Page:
The heterogeneity observed in this review highlights the need to harmonize the definition, methods, and measurement of the effectiveness of PSPs. The application of new digital technologies and big data analysis will open up new opportunities to optimize and accelerate this process . Validated initiatives such as the International Patient Decision Aids Standards, intended to help in the development of patient decision aids, the STROBE , which provides recommendations to improve the quality of reporting of observational studies or the systematic use of the PRISMA  as a quality standard for systematic literature reviews, may contribute to increase consistency, quality, and methodological rigor.
In addition to the lack of standards, the review also shows that the scarcity of patient safety data from PSPs prevents insight being gained into adverse events from a primary source , and therefore, the opportunity to ensure better risk management that would benefit the well-being of patients is lost . Only one of the articles mentioned and discussed the adverse events reported during the study . Additionally, none of the studies included in the review assessed a healthcare professional’s perspective of the PSP. Therefore, an essential opinion needed to gain a complete multidisciplinary perspective  contributing to the suitability of methods and its future evolution is missing. Hence, potential improvements to be considered in the design of future studies to evaluate PSPs concern the introduction of patient safety information and more involvement by healthcare professionals.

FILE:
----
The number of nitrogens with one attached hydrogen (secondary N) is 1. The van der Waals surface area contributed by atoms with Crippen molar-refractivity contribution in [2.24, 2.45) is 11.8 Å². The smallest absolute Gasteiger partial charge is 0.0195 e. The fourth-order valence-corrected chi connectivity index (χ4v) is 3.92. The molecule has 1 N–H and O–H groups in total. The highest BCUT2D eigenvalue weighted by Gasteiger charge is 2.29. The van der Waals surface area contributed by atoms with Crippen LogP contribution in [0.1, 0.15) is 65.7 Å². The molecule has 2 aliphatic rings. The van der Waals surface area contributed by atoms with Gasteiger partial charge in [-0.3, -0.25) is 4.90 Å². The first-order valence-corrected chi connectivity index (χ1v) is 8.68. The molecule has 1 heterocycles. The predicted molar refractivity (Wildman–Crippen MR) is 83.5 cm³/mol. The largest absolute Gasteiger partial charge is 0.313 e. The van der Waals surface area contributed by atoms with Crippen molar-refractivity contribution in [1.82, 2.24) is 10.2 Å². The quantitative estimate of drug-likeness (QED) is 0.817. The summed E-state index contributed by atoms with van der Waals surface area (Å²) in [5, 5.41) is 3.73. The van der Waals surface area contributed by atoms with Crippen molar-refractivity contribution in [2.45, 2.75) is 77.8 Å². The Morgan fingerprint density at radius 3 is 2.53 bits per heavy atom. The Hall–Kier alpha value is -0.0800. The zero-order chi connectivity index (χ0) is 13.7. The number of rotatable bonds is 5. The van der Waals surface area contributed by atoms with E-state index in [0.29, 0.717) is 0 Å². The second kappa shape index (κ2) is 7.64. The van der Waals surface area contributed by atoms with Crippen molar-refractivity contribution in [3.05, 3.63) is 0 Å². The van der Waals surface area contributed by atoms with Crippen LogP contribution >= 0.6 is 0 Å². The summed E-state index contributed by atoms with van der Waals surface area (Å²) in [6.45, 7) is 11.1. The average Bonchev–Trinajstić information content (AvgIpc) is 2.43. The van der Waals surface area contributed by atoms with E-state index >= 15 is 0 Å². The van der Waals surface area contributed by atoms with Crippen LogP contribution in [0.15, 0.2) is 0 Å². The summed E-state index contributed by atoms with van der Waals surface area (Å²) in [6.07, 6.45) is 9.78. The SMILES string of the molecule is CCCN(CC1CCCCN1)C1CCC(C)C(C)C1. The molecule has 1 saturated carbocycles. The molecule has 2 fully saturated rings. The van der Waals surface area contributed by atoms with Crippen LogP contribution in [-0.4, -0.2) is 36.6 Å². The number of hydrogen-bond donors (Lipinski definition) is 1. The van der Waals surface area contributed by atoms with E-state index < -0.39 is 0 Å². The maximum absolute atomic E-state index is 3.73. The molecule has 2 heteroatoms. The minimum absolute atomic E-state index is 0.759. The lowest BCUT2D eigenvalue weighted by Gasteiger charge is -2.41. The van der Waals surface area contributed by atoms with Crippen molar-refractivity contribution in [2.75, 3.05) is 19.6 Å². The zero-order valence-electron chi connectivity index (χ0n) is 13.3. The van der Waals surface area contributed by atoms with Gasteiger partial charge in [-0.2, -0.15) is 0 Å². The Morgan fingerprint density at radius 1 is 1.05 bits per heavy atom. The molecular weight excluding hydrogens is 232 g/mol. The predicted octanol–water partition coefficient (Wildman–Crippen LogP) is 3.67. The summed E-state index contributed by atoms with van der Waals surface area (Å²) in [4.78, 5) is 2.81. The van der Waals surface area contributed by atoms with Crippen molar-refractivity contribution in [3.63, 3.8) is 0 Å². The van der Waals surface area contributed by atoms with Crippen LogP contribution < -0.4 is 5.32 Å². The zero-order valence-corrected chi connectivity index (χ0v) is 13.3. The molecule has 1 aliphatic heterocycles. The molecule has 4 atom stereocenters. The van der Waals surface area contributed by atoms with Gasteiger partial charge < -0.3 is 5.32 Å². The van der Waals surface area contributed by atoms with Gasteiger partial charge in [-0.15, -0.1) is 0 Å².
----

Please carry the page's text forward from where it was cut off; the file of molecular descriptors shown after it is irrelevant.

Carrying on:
Therefore, there is a need to develop guidelines and recommendations to improve the framework for the evaluation of PSPs in Europe. This review may serve as a basis for providing recommendations for designing and implementing future PSP evaluation approaches that successfully meet the needs of patients, healthcare professionals, and regulatory authorities.
This literature review has several limitations. Some of these limitations relied on the search methods such as the databases searched because we did not include Embase or the search strategy, as we limited it to studies published in English or Spanish from 2010 onwards or conducted only in European countries. However, limiting our review to studies conducted in Europe is consistent with the study’s approach, has allowed us far greater homogeneity among the PSPs evaluated, and has ensured that these PSPs are part of a common overarching regulatory framework (i.e., EMA).
Other limitations are related to the review studies’ heterogeneity and the lack of control arms in half of them. Consequently, no conclusion could be drawn to determine if the interventions were superior to standard care.